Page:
“That pretty much brings us to where we are a few months after moving into temporary quarters in CT. We’re busily conducting surveys, sampling the soil and meeting with the building department. We have ongoing meetings with the architect. We have dreams for our future and our children’s future. My blog is about homesteading, prepping, and green living. But ultimately, it’s my way of documenting the construction of our homestead, in photos and stories.

“I was a prepper before the term existed.  Most of us preppers were.  Set aside the media sensationalism created by Doomsday Preppers for a moment (for the record, I love the show).  Survivalists, campers and hikers, homesteaders, environmentalists, hunters––we all have something in common: a connection to the outdoors.

“My wife playfully tells a story that when we met, my winter coat pockets contained a Swiss army knife, a flashlight, a first aid kit, energy bars and tissues.  She thought I was some kind of adult Boy Scout.  The trunk of my car had a tent, sleeping bags, blankets, water, pemmican, fishing equipment, an axe and machete, and a fully-stocked toolbox.  A lot of people might think that’s weird––I just like to be prepared.  And my wife somehow found that appealing.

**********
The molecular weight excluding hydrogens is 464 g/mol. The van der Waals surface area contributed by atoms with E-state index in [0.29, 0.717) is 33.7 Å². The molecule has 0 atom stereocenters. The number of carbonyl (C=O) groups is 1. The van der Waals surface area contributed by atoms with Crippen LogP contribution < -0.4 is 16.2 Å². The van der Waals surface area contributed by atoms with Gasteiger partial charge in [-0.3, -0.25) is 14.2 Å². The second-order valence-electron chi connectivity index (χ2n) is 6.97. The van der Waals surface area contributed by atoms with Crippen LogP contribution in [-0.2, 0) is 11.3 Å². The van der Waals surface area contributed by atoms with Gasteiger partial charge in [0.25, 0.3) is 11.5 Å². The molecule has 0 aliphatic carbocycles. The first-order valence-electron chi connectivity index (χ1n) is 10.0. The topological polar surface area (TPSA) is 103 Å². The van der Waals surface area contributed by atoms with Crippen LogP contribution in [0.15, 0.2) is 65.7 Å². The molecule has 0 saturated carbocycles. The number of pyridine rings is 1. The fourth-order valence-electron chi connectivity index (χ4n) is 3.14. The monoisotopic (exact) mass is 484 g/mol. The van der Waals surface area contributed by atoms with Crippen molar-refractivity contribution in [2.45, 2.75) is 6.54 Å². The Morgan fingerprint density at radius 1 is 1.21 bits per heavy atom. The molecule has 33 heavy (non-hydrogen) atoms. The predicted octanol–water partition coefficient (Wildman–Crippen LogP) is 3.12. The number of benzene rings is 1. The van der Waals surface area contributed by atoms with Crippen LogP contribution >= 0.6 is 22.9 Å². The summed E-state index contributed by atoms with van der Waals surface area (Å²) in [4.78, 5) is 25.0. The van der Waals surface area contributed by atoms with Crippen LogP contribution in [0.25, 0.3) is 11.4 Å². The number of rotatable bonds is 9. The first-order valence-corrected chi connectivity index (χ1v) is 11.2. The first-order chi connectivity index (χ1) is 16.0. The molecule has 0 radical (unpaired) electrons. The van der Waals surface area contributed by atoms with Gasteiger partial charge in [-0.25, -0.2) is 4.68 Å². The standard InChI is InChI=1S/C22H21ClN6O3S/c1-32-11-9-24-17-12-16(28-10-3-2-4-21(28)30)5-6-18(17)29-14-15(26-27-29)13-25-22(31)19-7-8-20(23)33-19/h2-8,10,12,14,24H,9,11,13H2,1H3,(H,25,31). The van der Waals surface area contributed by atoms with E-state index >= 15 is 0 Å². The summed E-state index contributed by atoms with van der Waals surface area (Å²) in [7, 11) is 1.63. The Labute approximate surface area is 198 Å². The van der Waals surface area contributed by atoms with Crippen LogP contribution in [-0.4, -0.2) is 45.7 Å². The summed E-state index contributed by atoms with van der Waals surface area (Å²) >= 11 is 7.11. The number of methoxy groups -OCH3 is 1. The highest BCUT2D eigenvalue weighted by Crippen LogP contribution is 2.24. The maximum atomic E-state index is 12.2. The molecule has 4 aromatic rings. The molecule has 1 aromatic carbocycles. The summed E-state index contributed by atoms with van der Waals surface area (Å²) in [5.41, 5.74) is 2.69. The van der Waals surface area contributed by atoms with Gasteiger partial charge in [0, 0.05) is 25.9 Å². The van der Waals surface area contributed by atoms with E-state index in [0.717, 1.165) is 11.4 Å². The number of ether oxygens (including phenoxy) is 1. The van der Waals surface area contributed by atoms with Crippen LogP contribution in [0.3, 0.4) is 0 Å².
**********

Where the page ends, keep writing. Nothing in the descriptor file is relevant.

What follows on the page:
“I love the outdoors; I grew up fishing, hiking, camping, off-roading, and shooting my uncle’s .22 in the woods behind my Grandma’s house. On a summer morning we might pack a light bag with some essentials, hike ten miles, find a lake, set up a lean-to, catch dinner in the lake, make a fire to cook our dinner, sleep under the stars, and then hike back home early the next morning. I didn’t know back then that these were the building blocks of essential survival skills; it was always just fun.

“Fast-forward to today. I have a wife and two young sons. We just moved out of the New York metropolitan area and are settled into my in-laws’ New England home while we plan and build a house on 28 acres of family land. We chose a gorgeous plot of land at the top of a ridge with stellar views. We have a blank canvas and a million ideas about what we want.

Attached are a few photos of our property as we started to clear the trees (taken in October 2013):

  • The family (Elizabeth, Ulysses, Atlas, Sean)
  • The approach from the bottom of the ridge
  • The view from the top (south)
  • Southeast view                 

“Better Homestead is a philosophy of simpler living through innovation. It is a green, comprehensive approach to prepping that includes use of renewable technologies, self-sustainable practices, survival techniques, and fortification ideas.  We discuss a broad range of topics as I go through the process of building my own homestead.